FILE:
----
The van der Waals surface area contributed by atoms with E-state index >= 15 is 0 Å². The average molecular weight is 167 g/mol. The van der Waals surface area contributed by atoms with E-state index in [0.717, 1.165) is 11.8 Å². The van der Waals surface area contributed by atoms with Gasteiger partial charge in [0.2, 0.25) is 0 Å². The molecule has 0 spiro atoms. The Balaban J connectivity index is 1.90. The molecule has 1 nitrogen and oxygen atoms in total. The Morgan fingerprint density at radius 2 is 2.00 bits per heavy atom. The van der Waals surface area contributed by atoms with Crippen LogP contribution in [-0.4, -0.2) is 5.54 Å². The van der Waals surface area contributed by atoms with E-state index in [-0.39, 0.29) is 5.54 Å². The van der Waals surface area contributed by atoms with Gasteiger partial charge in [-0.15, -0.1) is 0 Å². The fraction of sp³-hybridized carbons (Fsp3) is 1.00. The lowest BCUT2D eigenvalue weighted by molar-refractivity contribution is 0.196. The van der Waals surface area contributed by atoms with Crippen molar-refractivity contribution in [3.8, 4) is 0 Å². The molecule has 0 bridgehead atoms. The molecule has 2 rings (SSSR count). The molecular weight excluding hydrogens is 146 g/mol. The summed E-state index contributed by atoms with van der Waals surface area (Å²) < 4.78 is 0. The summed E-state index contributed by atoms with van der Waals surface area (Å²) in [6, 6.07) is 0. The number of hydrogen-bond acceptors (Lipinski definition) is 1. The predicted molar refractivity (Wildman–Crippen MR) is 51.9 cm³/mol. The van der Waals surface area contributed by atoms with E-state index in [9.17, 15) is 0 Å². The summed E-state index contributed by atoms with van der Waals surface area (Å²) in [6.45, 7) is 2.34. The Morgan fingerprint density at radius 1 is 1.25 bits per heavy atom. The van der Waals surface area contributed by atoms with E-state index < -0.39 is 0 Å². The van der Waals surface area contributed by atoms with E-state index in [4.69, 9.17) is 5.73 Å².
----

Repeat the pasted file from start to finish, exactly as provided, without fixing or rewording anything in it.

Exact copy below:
The van der Waals surface area contributed by atoms with E-state index >= 15 is 0 Å². The average molecular weight is 167 g/mol. The van der Waals surface area contributed by atoms with E-state index in [0.717, 1.165) is 11.8 Å². The van der Waals surface area contributed by atoms with Gasteiger partial charge in [0.2, 0.25) is 0 Å². The molecule has 0 spiro atoms. The Balaban J connectivity index is 1.90. The molecule has 1 nitrogen and oxygen atoms in total. The Morgan fingerprint density at radius 2 is 2.00 bits per heavy atom. The van der Waals surface area contributed by atoms with Crippen LogP contribution in [-0.4, -0.2) is 5.54 Å². The van der Waals surface area contributed by atoms with E-state index in [-0.39, 0.29) is 5.54 Å². The van der Waals surface area contributed by atoms with Gasteiger partial charge in [-0.15, -0.1) is 0 Å². The fraction of sp³-hybridized carbons (Fsp3) is 1.00. The lowest BCUT2D eigenvalue weighted by molar-refractivity contribution is 0.196. The van der Waals surface area contributed by atoms with Crippen molar-refractivity contribution in [3.8, 4) is 0 Å². The molecule has 0 bridgehead atoms. The molecule has 2 rings (SSSR count). The molecular weight excluding hydrogens is 146 g/mol. The summed E-state index contributed by atoms with van der Waals surface area (Å²) < 4.78 is 0. The summed E-state index contributed by atoms with van der Waals surface area (Å²) in [6, 6.07) is 0. The number of hydrogen-bond acceptors (Lipinski definition) is 1. The predicted molar refractivity (Wildman–Crippen MR) is 51.9 cm³/mol. The van der Waals surface area contributed by atoms with E-state index in [9.17, 15) is 0 Å². The summed E-state index contributed by atoms with van der Waals surface area (Å²) in [6.45, 7) is 2.34. The Morgan fingerprint density at radius 1 is 1.25 bits per heavy atom. The van der Waals surface area contributed by atoms with E-state index < -0.39 is 0 Å². The van der Waals surface area contributed by atoms with E-state index in [4.69, 9.17) is 5.73 Å².